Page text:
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Teaching Social Skills Through Games

teacher with 2 students playing a board game

At a Glance

In this post, we want to focus on some common drawbacks of many social skills lessons and explore ways that using games with a social focus can address them.

One key component of our social skills philosophy at AGU is the value of creating more safe social opportunities where students can develop their own interests, self-awareness, connections, and knowledge about different types of communication and social skills.

We discuss the types of games that may be a better match with social skills.

When it comes to teaching social skills, there are a whole range of strategies and lessons that teachers employ in an effort to best serve their autistic students. 


While social skills lessons can be valuable tools depending on what they teach and how they teach it, in this blog post we want to focus on some common drawbacks of many social skills lessons and explore ways that using games with a social focus can address them.

Our Philosophy

One key component of our social skills philosophy at AGU is the value of creating more safe social opportunities where students can develop their own interests, self-awareness, connections, and knowledge about different types of communication and social skills. 


As educators, it’s possible to play a major role in creating spaces where students feel comfortable exploring these concepts while maintaining as much of the open-ended nature of social interactions as possible.

Common Traps

Many social skills lessons fall into the trap of practicing skills in a very specific way that can be helpful for illustrating the concept or in that very specific situation, but also has diminishing returns due to its limited applications. 


Social skills like eye contact and handshakes are often dictated by shifting norms that can vary based on the context of the situation a person is in. Subsequently applying the skills from some of these lessons doesn’t necessarily work in every situation. On top of this practical challenge, social skills lessons around habits like eye contact and handshakes can tacitly encourage masking.


In some cases these types of lessons can become repetitive and boring and in other cases they can even become uncomfortable and frustrating, which is the last thing we want for our students!

Shifting Focus

Social skills are all about navigating a huge range of open-ended situations, and autistic students should have the opportunity to decide which skills they think are most helpful in attempting to navigate those situations.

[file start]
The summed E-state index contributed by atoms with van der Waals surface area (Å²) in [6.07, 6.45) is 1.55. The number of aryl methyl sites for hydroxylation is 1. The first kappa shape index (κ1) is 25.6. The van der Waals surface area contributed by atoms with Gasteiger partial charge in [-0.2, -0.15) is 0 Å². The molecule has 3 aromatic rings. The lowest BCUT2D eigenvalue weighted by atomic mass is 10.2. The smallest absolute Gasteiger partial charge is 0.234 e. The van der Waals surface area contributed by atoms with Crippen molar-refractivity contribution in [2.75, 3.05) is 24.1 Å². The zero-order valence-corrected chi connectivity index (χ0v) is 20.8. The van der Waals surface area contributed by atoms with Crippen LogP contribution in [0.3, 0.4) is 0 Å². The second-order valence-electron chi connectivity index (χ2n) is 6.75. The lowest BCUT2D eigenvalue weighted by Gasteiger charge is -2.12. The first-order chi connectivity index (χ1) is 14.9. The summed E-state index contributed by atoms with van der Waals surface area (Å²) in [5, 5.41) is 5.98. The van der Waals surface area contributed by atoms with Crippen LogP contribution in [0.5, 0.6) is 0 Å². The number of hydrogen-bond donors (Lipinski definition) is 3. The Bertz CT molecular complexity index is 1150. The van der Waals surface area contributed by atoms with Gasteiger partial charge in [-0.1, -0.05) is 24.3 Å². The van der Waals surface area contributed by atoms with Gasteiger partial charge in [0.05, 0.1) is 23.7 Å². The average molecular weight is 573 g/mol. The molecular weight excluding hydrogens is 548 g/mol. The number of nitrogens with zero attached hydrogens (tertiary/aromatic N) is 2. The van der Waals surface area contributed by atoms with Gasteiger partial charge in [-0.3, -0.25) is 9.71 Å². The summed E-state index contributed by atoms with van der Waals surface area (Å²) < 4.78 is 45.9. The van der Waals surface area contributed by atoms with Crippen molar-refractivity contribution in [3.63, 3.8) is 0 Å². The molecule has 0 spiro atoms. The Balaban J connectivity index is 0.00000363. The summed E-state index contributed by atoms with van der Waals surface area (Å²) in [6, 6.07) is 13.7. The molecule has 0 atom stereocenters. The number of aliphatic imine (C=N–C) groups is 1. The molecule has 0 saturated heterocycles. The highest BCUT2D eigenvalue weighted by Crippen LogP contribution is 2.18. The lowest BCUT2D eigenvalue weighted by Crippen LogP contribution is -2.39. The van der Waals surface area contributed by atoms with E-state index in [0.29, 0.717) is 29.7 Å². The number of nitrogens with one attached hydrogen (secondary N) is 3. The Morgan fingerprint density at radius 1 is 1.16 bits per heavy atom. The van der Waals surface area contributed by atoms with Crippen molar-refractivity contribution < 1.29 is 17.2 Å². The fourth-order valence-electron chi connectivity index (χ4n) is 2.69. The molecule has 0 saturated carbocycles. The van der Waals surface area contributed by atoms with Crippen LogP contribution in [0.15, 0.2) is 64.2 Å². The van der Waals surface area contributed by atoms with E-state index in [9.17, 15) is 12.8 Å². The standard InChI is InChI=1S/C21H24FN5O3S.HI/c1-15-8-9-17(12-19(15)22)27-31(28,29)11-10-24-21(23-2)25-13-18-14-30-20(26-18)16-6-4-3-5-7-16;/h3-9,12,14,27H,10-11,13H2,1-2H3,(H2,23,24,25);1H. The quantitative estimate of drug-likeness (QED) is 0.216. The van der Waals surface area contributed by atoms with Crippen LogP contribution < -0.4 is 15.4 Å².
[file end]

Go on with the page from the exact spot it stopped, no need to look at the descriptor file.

While it is not practical to attempt to predict every possible social situation a student could end up in, creating more of those open-ended situations that students can practice navigating is achievable!

Examples

One way we try to create those open-ended opportunities is through our Social Skills Group Curriculum


But another great way to create those situations in more bite-sized chunks is with prompt-based games! 


The idea behind prompt-based games is to offer students a variety of materials as the basis of discussion. Prompts can be formatted onto a wide variety of existing games to help break up the discussion as well! 


Some examples from our library include some relatively straightforward icebreakers, prompts formatted to be pasted on Jenga blocks, and an Uno-style card game with prompts on each card

With a good mix of fun, silly, and thoughtful questions you can try a whole variety of open-ended formats depending on what each student wants to work on. 


Students can ask each other questions, or all provide answers and discuss the same prompt, vote on their favorite answers, or take time to explain why. 


A great role for the teacher to play is to bring in some added structure to help pick up momentum or to help maintain a sense of comfort and safety when needed but largely leave students in the driver’s seat.


Social skills come in all forms and sometimes it can be helpful to hear about individual skills and how they broadly work. 


Creating more safe and open-ended social situations also creates more opportunities to apply those skills in a variety of situations and more importantly give students the autonomy to decide which skills are most worth their time and effort.

Conclusion

Have you had success teaching social skills through games? Are there some social skill lessons you use that address some of the major drawbacks that can sometimes be associated with them? Want to see us cover this topic more in-depth? 


We’d love to hear from you at hello@autismgrownup.com. If there is interest in seeing this topic covered more in depth then we would love to revisit it for a closer look!

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